How to Secure your Wireless Network and Prevent Unauthorized Access
1. Set up a password in your Router:
In most of the cases, no password is assigned to the router which means anyone connected to the wireless network can access the router and change the settings. To assign a password in your Router, open your Routers settings page by typing 192.168.1.1 in the browser address bar and enter the username and password (admin/admin or admin/password in most of the cases). Once you are logged into the router, click the “Change Password” link and assign a strong and secured password.
This will prevent other users from accessing your Router using common username and password combination’s.
2. Change the Network’s SSID name
SSID stands for the name of the wireless network connection and in most of the cases, it is predefined as “default”. You should change the network SSID from “default” to some other name so that intruders can’t guess the name of the network they are connecting to. Another advantage of choosing a different name for SSID is that you will always be sure that you are connected to your home network and not anyone else’s.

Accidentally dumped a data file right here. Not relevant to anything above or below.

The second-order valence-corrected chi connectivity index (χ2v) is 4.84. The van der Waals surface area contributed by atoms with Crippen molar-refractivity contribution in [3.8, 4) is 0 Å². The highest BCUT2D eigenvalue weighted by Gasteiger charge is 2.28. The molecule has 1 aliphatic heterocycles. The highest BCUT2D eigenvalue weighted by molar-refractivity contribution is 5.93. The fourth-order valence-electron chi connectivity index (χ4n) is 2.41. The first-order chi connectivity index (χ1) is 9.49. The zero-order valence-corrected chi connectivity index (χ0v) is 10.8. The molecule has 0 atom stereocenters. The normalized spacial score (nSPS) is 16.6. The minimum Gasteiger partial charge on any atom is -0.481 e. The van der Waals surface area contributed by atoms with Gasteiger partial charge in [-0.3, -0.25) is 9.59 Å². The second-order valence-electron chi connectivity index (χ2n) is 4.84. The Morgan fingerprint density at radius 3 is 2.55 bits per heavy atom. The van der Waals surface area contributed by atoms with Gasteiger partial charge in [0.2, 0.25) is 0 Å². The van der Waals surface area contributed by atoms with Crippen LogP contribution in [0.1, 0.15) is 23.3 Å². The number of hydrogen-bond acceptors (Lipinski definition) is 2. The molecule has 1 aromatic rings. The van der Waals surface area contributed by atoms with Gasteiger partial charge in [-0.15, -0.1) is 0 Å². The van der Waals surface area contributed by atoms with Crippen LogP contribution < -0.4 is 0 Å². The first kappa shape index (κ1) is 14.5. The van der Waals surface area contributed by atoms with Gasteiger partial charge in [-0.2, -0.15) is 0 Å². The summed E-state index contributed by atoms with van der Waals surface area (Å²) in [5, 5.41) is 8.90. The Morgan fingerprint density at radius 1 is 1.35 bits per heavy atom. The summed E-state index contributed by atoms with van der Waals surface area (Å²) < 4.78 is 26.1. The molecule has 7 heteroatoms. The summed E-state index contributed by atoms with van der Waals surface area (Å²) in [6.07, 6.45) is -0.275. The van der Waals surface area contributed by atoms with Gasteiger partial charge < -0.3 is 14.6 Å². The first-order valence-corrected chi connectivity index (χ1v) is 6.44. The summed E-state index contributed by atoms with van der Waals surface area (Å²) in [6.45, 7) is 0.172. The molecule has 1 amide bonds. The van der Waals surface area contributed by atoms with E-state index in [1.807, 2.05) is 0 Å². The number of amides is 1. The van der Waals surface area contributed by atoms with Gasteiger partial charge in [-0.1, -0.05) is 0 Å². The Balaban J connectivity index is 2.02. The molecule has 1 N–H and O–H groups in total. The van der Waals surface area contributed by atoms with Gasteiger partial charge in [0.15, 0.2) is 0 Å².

To change the SSID name, log in to the router and go to Wireless > Basic and change the SSID name to something unique. (Tip: use something like “Virus or Trojan”, intruders may think twice before entering your network :) )
3. Switch to WPA Encrption from WEP
Wireless encryption can vary between WEP, WPA and WPA2 (latest). WEP is the least secure encyption type while WAP2 is the most secure encyption type for wireless signals.
To change your wireless network’s encryption type, log in to Router’s settings page and go to Wireless > Security. Choose the desired level of encryption type from the drop down menu as shown below:
Hit “Save” and reboot the router for the changes to take effect.
Note: If you are using old devices or computers with very old mother boards and processors, WPA encryption might not work.
4. Set up Mac Filters in your Router
Every computer, laptop or a mobile device has a unique MAC address, which can be used to identify the device connected in a network. You can add specific MAC addresses in your Router’s settings and configure the router to share the internet connection to only these MAC addresses.
To find the MAC address of your computer, open the command prompt and type ipconfig/all. You will find the MAC address of your computer under “Physical address” as shown below:
Now open your Router’s settings page from the browser and go to Wireless > Mac filter. Add the above MAC address as a “New Filter” and reboot the Router for the changes to take effect.
Once you have added all the MAC filters of your computer, laptop, mobiles and other devices – your wireless network is quite secured. Anybody trying to access your home network will have to know your computer’s MAC address. While this isn’t impossible, but the intruders will have a tough time tweaking the settings.